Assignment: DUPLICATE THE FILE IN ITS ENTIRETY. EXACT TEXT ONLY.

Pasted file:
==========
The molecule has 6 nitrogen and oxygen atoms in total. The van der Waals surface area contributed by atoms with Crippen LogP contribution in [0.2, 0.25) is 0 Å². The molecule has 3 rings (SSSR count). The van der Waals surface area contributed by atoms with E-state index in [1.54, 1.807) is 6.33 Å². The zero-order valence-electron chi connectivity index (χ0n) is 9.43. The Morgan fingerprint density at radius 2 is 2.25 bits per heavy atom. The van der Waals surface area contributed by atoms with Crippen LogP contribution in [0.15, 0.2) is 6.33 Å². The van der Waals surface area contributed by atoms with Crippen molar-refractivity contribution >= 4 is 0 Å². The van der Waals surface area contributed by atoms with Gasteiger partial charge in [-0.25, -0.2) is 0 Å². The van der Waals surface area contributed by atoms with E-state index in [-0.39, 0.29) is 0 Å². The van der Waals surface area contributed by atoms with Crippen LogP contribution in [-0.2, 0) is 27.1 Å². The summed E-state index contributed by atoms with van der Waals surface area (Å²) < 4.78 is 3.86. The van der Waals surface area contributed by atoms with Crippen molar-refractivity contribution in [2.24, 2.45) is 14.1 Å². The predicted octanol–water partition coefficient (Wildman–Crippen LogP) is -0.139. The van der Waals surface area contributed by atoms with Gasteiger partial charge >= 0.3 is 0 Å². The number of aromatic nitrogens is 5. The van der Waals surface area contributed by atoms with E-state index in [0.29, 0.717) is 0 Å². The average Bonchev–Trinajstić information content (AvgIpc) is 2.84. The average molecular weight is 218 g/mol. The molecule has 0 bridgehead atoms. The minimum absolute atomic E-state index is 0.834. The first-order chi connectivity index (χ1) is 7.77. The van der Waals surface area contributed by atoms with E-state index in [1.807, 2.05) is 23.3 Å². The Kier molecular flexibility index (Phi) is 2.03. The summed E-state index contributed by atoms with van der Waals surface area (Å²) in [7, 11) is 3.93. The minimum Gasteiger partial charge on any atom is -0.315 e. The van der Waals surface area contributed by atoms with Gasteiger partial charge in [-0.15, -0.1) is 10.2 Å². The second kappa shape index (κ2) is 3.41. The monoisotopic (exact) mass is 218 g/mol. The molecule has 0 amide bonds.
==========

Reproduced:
The molecule has 6 nitrogen and oxygen atoms in total. The van der Waals surface area contributed by atoms with Crippen LogP contribution in [0.2, 0.25) is 0 Å². The molecule has 3 rings (SSSR count). The van der Waals surface area contributed by atoms with E-state index in [1.54, 1.807) is 6.33 Å². The zero-order valence-electron chi connectivity index (χ0n) is 9.43. The Morgan fingerprint density at radius 2 is 2.25 bits per heavy atom. The van der Waals surface area contributed by atoms with Crippen LogP contribution in [0.15, 0.2) is 6.33 Å². The van der Waals surface area contributed by atoms with Crippen molar-refractivity contribution >= 4 is 0 Å². The van der Waals surface area contributed by atoms with Gasteiger partial charge in [-0.25, -0.2) is 0 Å². The van der Waals surface area contributed by atoms with E-state index in [-0.39, 0.29) is 0 Å². The van der Waals surface area contributed by atoms with Crippen LogP contribution in [-0.2, 0) is 27.1 Å². The summed E-state index contributed by atoms with van der Waals surface area (Å²) < 4.78 is 3.86. The van der Waals surface area contributed by atoms with Crippen molar-refractivity contribution in [2.24, 2.45) is 14.1 Å². The predicted octanol–water partition coefficient (Wildman–Crippen LogP) is -0.139. The van der Waals surface area contributed by atoms with Gasteiger partial charge >= 0.3 is 0 Å². The number of aromatic nitrogens is 5. The van der Waals surface area contributed by atoms with E-state index in [0.29, 0.717) is 0 Å². The average Bonchev–Trinajstić information content (AvgIpc) is 2.84. The average molecular weight is 218 g/mol. The molecule has 0 bridgehead atoms. The minimum absolute atomic E-state index is 0.834. The first-order chi connectivity index (χ1) is 7.77. The van der Waals surface area contributed by atoms with E-state index in [1.807, 2.05) is 23.3 Å². The Kier molecular flexibility index (Phi) is 2.03. The summed E-state index contributed by atoms with van der Waals surface area (Å²) in [7, 11) is 3.93. The minimum Gasteiger partial charge on any atom is -0.315 e. The van der Waals surface area contributed by atoms with Gasteiger partial charge in [-0.15, -0.1) is 10.2 Å². The second kappa shape index (κ2) is 3.41. The monoisotopic (exact) mass is 218 g/mol. The molecule has 0 amide bonds.